A bill that would ban restaurant use of foam takeout containers, plastic straws and beverage stirrers, is being shopped around for co-sponsors in Dover.
It’s the second time that Sen. Trey Paradee, D-Dover, has moved to ban the containers and straws. A similar bill introduced in 2021 passed the Senate but didn’t make it to the House floor.
The bill would also ban cocktail picks and sandwich picks made of plastic, and would be implemented beginning July 1, 2025, if signed into law.
It does, however, allow customers to request a straw and exempts straws attached to an item such as a juice box and straws being used in a hospital or long-term care facility.
Efforts were unsuccessful to reach Paradee for comment.
The Delaware Restaurant Association isn’t thrilled. Again.
“We oppose the bill because we believe in a voluntary approach to any business decision within the restaurant,” said association President Carrie Leishman. “More and more businesses are moving away for alternative packaging.”
Many restaurants are phasing out less environmentally friendly packages, she said.
“The majority of our restaurants have already phased out this type of packaging. Many of them did it as their carry-out business increased and their customer base asked for it,” she said.
Smaller ethnic restaurants, many of which continue to use foam containers, are still struggling, she said.
Foam cited as litter
“We can’t leave out one segment of the industry,” she said.
Leishman says it is too soon since the worst days of the pandemic to force businesses not use plastic packaging.
She said inflation and supply chain issues need to settle down before forcing changes.
“I just think we need to get through a year or two to see where the industry and inflation are,” Leishman said. “We just need to wait longer.”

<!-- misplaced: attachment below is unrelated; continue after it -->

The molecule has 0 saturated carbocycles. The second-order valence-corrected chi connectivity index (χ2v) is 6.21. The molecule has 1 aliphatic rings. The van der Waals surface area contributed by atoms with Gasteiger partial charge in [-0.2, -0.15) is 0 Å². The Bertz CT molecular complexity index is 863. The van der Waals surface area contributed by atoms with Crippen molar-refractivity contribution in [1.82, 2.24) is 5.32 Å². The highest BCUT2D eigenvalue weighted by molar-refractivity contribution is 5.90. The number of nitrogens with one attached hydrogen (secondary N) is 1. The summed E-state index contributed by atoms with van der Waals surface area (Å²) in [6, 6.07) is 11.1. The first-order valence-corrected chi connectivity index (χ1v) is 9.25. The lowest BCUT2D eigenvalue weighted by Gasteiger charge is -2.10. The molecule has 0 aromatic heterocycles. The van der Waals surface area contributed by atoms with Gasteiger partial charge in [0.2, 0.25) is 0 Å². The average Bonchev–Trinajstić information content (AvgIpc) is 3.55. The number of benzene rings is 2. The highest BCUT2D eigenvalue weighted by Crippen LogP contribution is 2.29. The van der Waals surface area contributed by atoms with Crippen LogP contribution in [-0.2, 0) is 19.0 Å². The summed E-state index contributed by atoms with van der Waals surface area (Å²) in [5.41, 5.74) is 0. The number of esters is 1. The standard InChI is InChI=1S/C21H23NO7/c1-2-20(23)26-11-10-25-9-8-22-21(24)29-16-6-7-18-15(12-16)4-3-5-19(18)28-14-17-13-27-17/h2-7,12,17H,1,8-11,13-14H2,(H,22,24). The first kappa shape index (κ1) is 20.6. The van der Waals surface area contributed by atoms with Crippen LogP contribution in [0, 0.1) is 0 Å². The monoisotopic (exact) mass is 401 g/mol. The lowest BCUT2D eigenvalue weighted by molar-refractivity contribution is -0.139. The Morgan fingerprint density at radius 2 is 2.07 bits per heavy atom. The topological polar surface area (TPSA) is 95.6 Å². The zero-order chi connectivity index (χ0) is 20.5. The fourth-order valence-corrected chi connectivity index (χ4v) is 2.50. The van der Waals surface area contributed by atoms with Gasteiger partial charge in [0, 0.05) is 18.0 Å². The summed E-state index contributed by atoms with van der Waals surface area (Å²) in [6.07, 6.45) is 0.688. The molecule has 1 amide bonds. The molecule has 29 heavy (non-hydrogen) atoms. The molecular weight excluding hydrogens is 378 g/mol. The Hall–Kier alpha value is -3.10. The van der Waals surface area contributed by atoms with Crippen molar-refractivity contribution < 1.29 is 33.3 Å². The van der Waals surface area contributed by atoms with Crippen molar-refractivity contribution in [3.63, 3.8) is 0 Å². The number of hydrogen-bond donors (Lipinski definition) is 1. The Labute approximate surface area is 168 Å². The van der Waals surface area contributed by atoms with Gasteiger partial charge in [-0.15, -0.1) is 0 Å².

If the bill were to pass, Delaware would join Colorado, Maine, Maryland, New Jersey, New York, Vermont, Virginia, Washington and Washington, D.C. in banning plastic foam, which the bill calls polystyrene foam food service packaging.
The bill says that discarded single-service plastic items and polystyrene packaging from food, beverages, and other products constitute a significant and growing portion of litter found in Delaware’s parks, beaches, streets, and other public spaces.
They are typically discarded by consumers and are not recyclable, the bill says.
It would allow the use of those plastic products in pre-packaged food and by health-care providers, fire companies and nonprofit organizations.
Leishman said those exemptions make the bill more political than environmental.
“They are requiring one segment of the food service industry to not use certain types of packaging, but they’re allowing fire halls and non profits … who do so much carry out and food service in their businesses, to continue to use it,” she said.
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